A blind seven year old boy was sent by his parents to a madresseh so that he could learn to recite the Qu'ran by heart and become a Hafiz-e-Quran: a well-respected scholar whose achievements are reflected upon the family in this life and bestow salvation in the next:
"We kept pushing him to go because we wanted him to become a religious scholar," sobbed his mother Gulzar Bibi, 28. "We thought he was making the stories up like kids usually do to avoid going to school."
We thought he would be the key to our emancipation on the day of the judgment," she added.
The boy was hung upside down from a fan and beaten to death by a sadistical scholar who fled rather than face the punishment for his crime or to save the child's life. Violence and cowardice are universal sins that have proven ubiquitous across all societies. The perpetrator, Qari Ziauddin, would have acted in this manner whether he was a Victorian school-master, a mediaeval vagabond or a hunter-gatherer of the Khoisan.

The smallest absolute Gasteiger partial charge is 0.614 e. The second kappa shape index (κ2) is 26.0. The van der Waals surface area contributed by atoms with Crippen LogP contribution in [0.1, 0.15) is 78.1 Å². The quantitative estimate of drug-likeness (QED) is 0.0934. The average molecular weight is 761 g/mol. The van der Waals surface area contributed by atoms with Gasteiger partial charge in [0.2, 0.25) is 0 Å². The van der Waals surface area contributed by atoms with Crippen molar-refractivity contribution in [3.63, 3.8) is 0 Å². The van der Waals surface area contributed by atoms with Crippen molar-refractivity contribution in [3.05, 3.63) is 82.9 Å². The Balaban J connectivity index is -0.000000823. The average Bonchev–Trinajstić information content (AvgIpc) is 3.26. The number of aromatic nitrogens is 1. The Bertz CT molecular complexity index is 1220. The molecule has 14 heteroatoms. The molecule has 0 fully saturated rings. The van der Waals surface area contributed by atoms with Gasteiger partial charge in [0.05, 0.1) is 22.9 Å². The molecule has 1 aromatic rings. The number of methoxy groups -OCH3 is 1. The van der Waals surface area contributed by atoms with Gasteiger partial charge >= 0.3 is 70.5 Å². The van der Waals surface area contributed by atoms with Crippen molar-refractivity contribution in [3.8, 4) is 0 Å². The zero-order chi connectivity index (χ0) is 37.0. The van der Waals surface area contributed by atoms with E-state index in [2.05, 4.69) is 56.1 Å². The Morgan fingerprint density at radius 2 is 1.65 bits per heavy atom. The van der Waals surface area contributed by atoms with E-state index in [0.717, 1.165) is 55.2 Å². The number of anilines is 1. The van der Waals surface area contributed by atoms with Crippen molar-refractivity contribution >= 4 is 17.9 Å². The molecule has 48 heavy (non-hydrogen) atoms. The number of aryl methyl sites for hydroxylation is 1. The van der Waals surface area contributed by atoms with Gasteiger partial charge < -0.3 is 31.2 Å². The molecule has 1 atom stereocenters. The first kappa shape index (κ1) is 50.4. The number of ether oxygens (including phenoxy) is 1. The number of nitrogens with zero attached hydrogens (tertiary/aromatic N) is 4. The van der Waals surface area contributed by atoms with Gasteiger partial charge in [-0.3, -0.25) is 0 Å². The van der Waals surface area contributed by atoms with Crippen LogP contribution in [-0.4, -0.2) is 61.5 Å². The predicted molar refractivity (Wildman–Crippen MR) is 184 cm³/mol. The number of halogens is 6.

Yet, the mother's telling statement would have some detract from her grief. Unconditional love is rare and proves too expensive in poorer, more traditional societies where such feelings are an unaffordable luxury. The murdered child was also a path to status and religious salvation for the parents. Is their love, their loss, their grief lessened in comparison with ours due to the role and the hopes that their son embodied?
The status of such children is spread through websites that celebrate their achievements. It is not difficult to discover other blind children, handicapped from birth, who can recite the Qu'ran. Perhaps Moulvi Hafiz Syed Noorul Haq was the role-model for their decision.
There is nothing distinctly Islamic that makes this brutal murder appear more or less likely than any other. Individuals murder, in the name of religion, money, anger or hate. Those who would single out such acts as a speciality of the muslims display their own prejudice.